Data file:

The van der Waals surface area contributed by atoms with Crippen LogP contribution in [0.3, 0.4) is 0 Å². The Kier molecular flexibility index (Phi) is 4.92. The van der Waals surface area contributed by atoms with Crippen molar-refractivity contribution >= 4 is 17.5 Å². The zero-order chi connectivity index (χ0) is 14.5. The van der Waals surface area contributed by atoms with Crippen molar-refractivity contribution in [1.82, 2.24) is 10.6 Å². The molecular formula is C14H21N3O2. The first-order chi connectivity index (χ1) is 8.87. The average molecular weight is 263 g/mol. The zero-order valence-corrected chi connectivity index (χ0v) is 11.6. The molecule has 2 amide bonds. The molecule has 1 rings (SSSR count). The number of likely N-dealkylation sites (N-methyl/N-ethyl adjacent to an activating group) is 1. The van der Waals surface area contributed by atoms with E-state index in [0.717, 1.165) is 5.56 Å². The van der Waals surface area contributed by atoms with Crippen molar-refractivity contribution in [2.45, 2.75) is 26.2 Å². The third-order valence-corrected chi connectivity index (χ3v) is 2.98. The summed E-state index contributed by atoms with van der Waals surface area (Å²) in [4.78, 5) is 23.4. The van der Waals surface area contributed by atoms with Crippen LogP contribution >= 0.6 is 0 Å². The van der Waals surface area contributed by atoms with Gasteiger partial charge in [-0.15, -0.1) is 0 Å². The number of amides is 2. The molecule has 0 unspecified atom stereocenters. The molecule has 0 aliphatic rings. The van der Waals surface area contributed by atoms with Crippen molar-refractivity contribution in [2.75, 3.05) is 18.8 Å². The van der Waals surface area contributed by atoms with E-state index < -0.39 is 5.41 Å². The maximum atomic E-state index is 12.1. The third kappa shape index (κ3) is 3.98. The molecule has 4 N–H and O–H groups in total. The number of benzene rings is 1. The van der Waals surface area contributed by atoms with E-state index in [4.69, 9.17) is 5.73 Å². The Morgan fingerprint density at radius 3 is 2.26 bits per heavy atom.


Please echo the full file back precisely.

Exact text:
The van der Waals surface area contributed by atoms with Crippen LogP contribution in [0.3, 0.4) is 0 Å². The Kier molecular flexibility index (Phi) is 4.92. The van der Waals surface area contributed by atoms with Crippen molar-refractivity contribution >= 4 is 17.5 Å². The zero-order chi connectivity index (χ0) is 14.5. The van der Waals surface area contributed by atoms with Crippen molar-refractivity contribution in [1.82, 2.24) is 10.6 Å². The molecular formula is C14H21N3O2. The first-order chi connectivity index (χ1) is 8.87. The average molecular weight is 263 g/mol. The zero-order valence-corrected chi connectivity index (χ0v) is 11.6. The molecule has 2 amide bonds. The molecule has 1 rings (SSSR count). The number of likely N-dealkylation sites (N-methyl/N-ethyl adjacent to an activating group) is 1. The van der Waals surface area contributed by atoms with E-state index in [0.717, 1.165) is 5.56 Å². The van der Waals surface area contributed by atoms with Crippen molar-refractivity contribution in [2.45, 2.75) is 26.2 Å². The third-order valence-corrected chi connectivity index (χ3v) is 2.98. The summed E-state index contributed by atoms with van der Waals surface area (Å²) in [4.78, 5) is 23.4. The van der Waals surface area contributed by atoms with Crippen LogP contribution >= 0.6 is 0 Å². The van der Waals surface area contributed by atoms with Gasteiger partial charge in [-0.15, -0.1) is 0 Å². The number of amides is 2. The molecule has 0 unspecified atom stereocenters. The molecule has 0 aliphatic rings. The van der Waals surface area contributed by atoms with Crippen molar-refractivity contribution in [2.75, 3.05) is 18.8 Å². The van der Waals surface area contributed by atoms with E-state index < -0.39 is 5.41 Å². The maximum atomic E-state index is 12.1. The third kappa shape index (κ3) is 3.98. The molecule has 4 N–H and O–H groups in total. The number of benzene rings is 1. The van der Waals surface area contributed by atoms with E-state index in [4.69, 9.17) is 5.73 Å². The Morgan fingerprint density at radius 3 is 2.26 bits per heavy atom.